Historical documents provide context for past moments in time. For instance, on January 5, 1930, Mao Zedong wrote a letter to Lín Biāoin in which he was critical of how his Party would proceed with its revolution. Almost a century later, this letter is one of the thousands of documents and artifacts preserved in posterity for future study of Mao Zedong and his influence on Chinese and global histories. The quote "A single spark can start a prairie fire" refers to what Mao Zedong called the "peasant problem." But what do prairie fires have to do with Chinese peasants?
A Single Spark Can Start A Prairie Fire
Chinese leaders have used the prairie fire quote throughout Chinese History. The concept was documented more than 2,000 years ago when it was used literally, asking if a grassfire can be extinguished if no one can go near it. The English translation is, "If a fire rages on the grassland and one cannot go near, can it still be extinguished?" Zhāng Jūzhèng from the Ming Dynasty used the phrase in the sixteenth century but dropped the last part to make the three-letter English translation phrase "a single spark."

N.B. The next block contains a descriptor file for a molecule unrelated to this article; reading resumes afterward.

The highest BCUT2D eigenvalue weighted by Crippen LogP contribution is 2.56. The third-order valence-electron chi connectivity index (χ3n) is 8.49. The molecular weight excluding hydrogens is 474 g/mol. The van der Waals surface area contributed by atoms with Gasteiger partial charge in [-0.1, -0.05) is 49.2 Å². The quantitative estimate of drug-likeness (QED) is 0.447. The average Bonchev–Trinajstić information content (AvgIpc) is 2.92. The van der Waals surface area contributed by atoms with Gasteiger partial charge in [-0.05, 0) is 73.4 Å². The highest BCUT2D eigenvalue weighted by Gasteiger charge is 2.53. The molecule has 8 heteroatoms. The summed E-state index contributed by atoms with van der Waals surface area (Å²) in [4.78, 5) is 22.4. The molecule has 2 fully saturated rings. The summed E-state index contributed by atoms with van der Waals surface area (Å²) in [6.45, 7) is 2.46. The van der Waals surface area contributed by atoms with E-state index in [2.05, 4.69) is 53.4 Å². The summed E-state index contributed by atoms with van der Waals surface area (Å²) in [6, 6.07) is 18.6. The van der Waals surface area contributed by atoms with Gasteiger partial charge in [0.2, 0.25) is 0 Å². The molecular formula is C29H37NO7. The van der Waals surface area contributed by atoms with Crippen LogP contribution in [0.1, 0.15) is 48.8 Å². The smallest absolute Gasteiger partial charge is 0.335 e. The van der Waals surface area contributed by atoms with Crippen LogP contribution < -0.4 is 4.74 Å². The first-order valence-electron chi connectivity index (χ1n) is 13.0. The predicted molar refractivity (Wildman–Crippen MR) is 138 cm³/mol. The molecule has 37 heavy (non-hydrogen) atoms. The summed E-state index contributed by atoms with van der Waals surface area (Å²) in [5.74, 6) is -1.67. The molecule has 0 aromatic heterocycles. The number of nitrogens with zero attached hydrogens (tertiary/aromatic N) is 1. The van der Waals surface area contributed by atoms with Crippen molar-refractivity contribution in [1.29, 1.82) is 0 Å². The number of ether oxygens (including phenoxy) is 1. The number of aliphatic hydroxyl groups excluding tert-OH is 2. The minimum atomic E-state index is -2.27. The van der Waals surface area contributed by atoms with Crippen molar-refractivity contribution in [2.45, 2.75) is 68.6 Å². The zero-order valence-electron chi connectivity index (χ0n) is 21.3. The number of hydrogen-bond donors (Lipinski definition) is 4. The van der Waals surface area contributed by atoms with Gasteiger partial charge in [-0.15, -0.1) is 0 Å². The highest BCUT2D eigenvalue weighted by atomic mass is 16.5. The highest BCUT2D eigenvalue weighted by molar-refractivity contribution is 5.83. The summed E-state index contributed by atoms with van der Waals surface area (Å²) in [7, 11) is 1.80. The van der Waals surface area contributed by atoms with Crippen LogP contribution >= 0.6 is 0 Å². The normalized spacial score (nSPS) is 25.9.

The Chinese spelling carries weight in Chinese culture as its meaning is clear. Push the Chinese people too far, and they will rise up and overthrow the government. Mao Zedong knew this in the years before his political party eventually took power in 1949. Mao Zedong became Chairman Mao, leader of the People's Republic of China, run by the Communist Party of China. This is the same political party that is now dealing with widespread protests over Pandemic lockdowns.